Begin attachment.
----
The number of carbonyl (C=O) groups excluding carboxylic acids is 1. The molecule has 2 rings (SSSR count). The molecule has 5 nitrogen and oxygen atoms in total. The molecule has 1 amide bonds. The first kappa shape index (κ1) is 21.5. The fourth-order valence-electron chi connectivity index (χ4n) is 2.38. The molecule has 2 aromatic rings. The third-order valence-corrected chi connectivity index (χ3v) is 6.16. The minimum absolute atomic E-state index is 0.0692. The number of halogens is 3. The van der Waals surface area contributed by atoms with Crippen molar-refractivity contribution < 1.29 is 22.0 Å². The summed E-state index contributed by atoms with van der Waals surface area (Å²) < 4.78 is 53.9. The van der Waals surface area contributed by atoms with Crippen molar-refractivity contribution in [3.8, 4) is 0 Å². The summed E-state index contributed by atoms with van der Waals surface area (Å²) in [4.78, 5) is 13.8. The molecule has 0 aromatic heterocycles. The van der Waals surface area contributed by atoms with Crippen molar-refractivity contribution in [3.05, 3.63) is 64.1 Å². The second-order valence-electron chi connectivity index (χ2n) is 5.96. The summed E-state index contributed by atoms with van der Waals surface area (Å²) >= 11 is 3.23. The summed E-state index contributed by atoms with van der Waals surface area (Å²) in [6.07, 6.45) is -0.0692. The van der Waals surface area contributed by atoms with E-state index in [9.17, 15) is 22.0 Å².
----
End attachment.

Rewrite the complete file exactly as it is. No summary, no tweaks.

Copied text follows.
The number of carbonyl (C=O) groups excluding carboxylic acids is 1. The molecule has 2 rings (SSSR count). The molecule has 5 nitrogen and oxygen atoms in total. The molecule has 1 amide bonds. The first kappa shape index (κ1) is 21.5. The fourth-order valence-electron chi connectivity index (χ4n) is 2.38. The molecule has 2 aromatic rings. The third-order valence-corrected chi connectivity index (χ3v) is 6.16. The minimum absolute atomic E-state index is 0.0692. The number of halogens is 3. The van der Waals surface area contributed by atoms with Crippen molar-refractivity contribution < 1.29 is 22.0 Å². The summed E-state index contributed by atoms with van der Waals surface area (Å²) < 4.78 is 53.9. The van der Waals surface area contributed by atoms with Crippen molar-refractivity contribution in [3.8, 4) is 0 Å². The summed E-state index contributed by atoms with van der Waals surface area (Å²) in [4.78, 5) is 13.8. The molecule has 0 aromatic heterocycles. The van der Waals surface area contributed by atoms with Crippen molar-refractivity contribution in [3.05, 3.63) is 64.1 Å². The second-order valence-electron chi connectivity index (χ2n) is 5.96. The summed E-state index contributed by atoms with van der Waals surface area (Å²) >= 11 is 3.23. The summed E-state index contributed by atoms with van der Waals surface area (Å²) in [6.07, 6.45) is -0.0692. The van der Waals surface area contributed by atoms with E-state index in [9.17, 15) is 22.0 Å².